What Indian Budget 2021 means for NRIs

By Our Reporter
Indian Minister for Finance and Corporate Affairs, Nirmala Sitharaman addressing a Post Budget Press Conference, in New Delhi on Feb 1

In what may seem as a relief for non-resident Indians (NRIs), the Indian federal government in its Union Budget 2021 has announced relaxation for those facing double taxation issue on retirement accounts. She also announced an increase in Tax audit limit from Rs 5 crore to Rs 10 crore.


“When Non-Resident Indians return to India, they have issues with respect to their accrued incomes in their foreign retirement accounts. This is usually due to a mismatch in taxation periods.  They also face difficulties in getting credit for Indian taxes in foreign jurisdictions. I propose to notify rules for removing their hardship of double taxation,” announced Federal Finance Minister Nirmala Sitharaman yesterday during her Budget speech in Parliament (Feb 1).

Double taxation refers to the taxation of the same income both in the country of residence and in India. To address the mismatch in the taxation of income from the notified overseas retirement fund, the government has proposed a new section 89A to the Income-tax Act, 1961. After the amendment, the income of such a ‘specified person’ from the ‘specified account’ will be taxed in the manner and in the year as prescribed by the federal Government.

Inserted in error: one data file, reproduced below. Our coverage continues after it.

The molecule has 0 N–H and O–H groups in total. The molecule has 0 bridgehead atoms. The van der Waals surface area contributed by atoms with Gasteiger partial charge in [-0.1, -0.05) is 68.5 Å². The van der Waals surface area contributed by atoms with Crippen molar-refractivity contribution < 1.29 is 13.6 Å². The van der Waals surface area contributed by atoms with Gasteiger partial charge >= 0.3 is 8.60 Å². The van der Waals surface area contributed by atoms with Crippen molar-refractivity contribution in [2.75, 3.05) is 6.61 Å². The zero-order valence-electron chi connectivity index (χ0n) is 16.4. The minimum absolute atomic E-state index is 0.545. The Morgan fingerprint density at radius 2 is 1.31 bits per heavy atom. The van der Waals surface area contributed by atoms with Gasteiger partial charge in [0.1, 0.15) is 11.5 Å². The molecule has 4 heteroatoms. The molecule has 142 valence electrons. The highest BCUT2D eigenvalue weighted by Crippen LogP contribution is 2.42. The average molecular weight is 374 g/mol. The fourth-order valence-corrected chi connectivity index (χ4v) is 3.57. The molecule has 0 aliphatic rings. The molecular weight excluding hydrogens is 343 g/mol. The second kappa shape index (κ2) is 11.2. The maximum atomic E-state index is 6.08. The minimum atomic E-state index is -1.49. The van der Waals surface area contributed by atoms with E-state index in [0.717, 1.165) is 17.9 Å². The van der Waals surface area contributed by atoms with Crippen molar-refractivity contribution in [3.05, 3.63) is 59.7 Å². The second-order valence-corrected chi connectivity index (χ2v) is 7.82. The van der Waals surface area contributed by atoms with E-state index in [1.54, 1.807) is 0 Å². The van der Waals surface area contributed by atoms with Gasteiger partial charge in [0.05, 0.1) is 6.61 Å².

The expression ‘specified person’ will be defined as the person who is residing in India but opened the ‘specified account’ while resident in that foreign country.

Currently, double taxation can be avoided by seeking relief through The Double Tax Avoidance Agreement (DTAA).


As a further measure which directly benefits start-ups and Innovators, the minister proposed to incentivise the incorporation of One Person Companies (OPCs) by allowing OPCs to grow without any restrictions on paid up capital and turnover, allowing their conversion into any other type of company at any time, reducing the residency limit for an Indian citizen to set up an OPC from 182 days to 120 days and also allow NRIs to incorporate OPCs in India.

The OPC scheme was first recommended by the Dr. J.J Irani Committee report in 2005, with the aim to give rise to single entrepreneurs through a simpler regime of time, energy and resources reduction on procedural matters.

Until now, the main feature of an OPC until was that the member and nominee had to be a resident of India, which means that they should have stayed in India for more than 182 days during the immediately preceding one calendar year. This has now been reduced to 120 days, thus easing the entry of the NRIs.

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